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How to Transition Your Employee to a Leader

June 27, 2017

By: Crystal Spraggins

The world needs good leaders, that’s a fact. Look around. Whether in the political arena, the spiritual arena, or the workplace, people need leaders to provide direction, guidance, resources, and inspiration.

Still, raising up a leader in your organization is easier said than done. A 2015 report from Gallup posited that only 1 in 10 individuals actually have what it takes to manage. Repeat: 1 in 10. If you’re a manager, you might take objection to that statistic—until you consider your own manager, or the manager down the hall or around the corner, that is.

Fortunately, none of that means you can’t transition your chosen employee into a dynamic, effective leader. And like we said, the world needs good leaders. So what are you waiting for? Here are three tips to get you started.

Tip#1. Recognize that Leaders Are First Born and Then Made

Whether you agree or disagree with the Gallup report, you have to admit that not everyone is suited to be a leader. Great leaders are patient, assertive, organized, and skilled at communication, among other things. While all of these qualities can be learned, there are limitations. Consider the following:

  • People who don’t want to learn most likely won’t.
  • Multiple deficiencies in multiple areas makes for one huge learning curve.
  • Excellence occurs when natural talents are strengthened through practice and habit.

Putting it all together then, before you decide to transition an employee into leadership, make sure you’ve targeted an employee who’s demonstrated he/she has the natural ability for the job. Ideally, this individual has a history of using informal power effectively and has had his/her natural tendencies verified through a reliable behavioral assessment, such as the Omnia Profile. Testing employees identified as potential future leaders is a smart way to ensure a healthy return on your investment.

Tip #2. Create a Culture Where Good Leadership Can Flourish

Your efforts to transition an employee to a leader will be hampered without a solid foundation. For example:

  • Does your organization value good leadership? “Duh!” might seem to be the obvious response, but let’s think about this for a minute. Are your leaders formally evaluated on how well they get work done through others, or are independent contributions deemed more important than team accomplishments? For instance, does your company excuse the toxic consequences of abusive leadership by pointing out how much bad leader so-and-so knows about thus and such? No? Yay!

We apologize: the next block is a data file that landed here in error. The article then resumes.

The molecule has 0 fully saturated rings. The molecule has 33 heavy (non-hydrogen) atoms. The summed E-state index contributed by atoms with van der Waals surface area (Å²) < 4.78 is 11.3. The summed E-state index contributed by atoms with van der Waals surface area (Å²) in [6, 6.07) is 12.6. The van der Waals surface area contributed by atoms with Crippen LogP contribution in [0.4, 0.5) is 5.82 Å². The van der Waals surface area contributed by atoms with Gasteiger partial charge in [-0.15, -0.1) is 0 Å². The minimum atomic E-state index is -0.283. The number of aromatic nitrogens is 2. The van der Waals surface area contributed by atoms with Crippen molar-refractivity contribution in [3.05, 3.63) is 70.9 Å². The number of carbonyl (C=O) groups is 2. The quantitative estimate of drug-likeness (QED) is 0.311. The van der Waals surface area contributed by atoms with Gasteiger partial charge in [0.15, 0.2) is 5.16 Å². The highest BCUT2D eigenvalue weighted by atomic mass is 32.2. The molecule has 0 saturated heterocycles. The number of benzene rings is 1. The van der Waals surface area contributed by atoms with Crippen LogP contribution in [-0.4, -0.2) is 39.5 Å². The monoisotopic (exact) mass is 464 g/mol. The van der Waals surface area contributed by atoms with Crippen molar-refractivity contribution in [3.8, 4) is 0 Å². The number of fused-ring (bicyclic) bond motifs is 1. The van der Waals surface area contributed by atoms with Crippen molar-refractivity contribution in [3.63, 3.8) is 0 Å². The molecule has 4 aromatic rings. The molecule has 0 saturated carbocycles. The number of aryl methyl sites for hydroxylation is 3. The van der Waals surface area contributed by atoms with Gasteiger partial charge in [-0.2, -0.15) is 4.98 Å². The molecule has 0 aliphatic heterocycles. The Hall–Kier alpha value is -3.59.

• Is yours a learning culture? Are employees encouraged to self-reflect and learn from mistakes? Are people allowed to make mistakes without fear of reprisal? Are managers comfortable with being challenged? How often does your company let the best idea win, regardless of who presented it?
  • Is the organization committed to regular employee development? A commitment to ongoing employee development is not a casual thing. Employers and employees alike might bemoan how training takes people away from their “real jobs,” but deviating from business as usual to learn about a new way of thinking or doing is critical for sustained high performance. Steven Covey calls it sharpening the saw, and it’s one of the seven habits of highly effective people—and by extension—workplaces.
  • Are mentors in place and willing to serve? Every leader needs a confidant and coach to help show him/her the way when “the troubles” start. Formal mentoring programs have their limitations (we learn best when we’re mentored by those we’ve choose based on common interests and personality similarities), but the basic idea is sound. Make sure your emerging leader has a trusted, wise, and engaged member of the staff to call on when needed.

Tip #3. Finally, Make Sure Your Employee Wants to Lead—and For the Right Reasons

As we’ve already noted, not everyone is suited to leadership. It’s equally true that not everyone wants to lead, but few are willing to forgo a promotion if that’s the only option. As the employer making these decisions, you need to be aware of your employee’s motivation to lead and take pains to ensure he/she truly wants what you're offering. You’ll also want to steer clear of employees attracted to leadership because they desire power but not the responsibility that comes with it.






Crystal Spraggins

Freelance Writer, Editor, and HR Consultant in Philly. You can find more of Crystal's work at:

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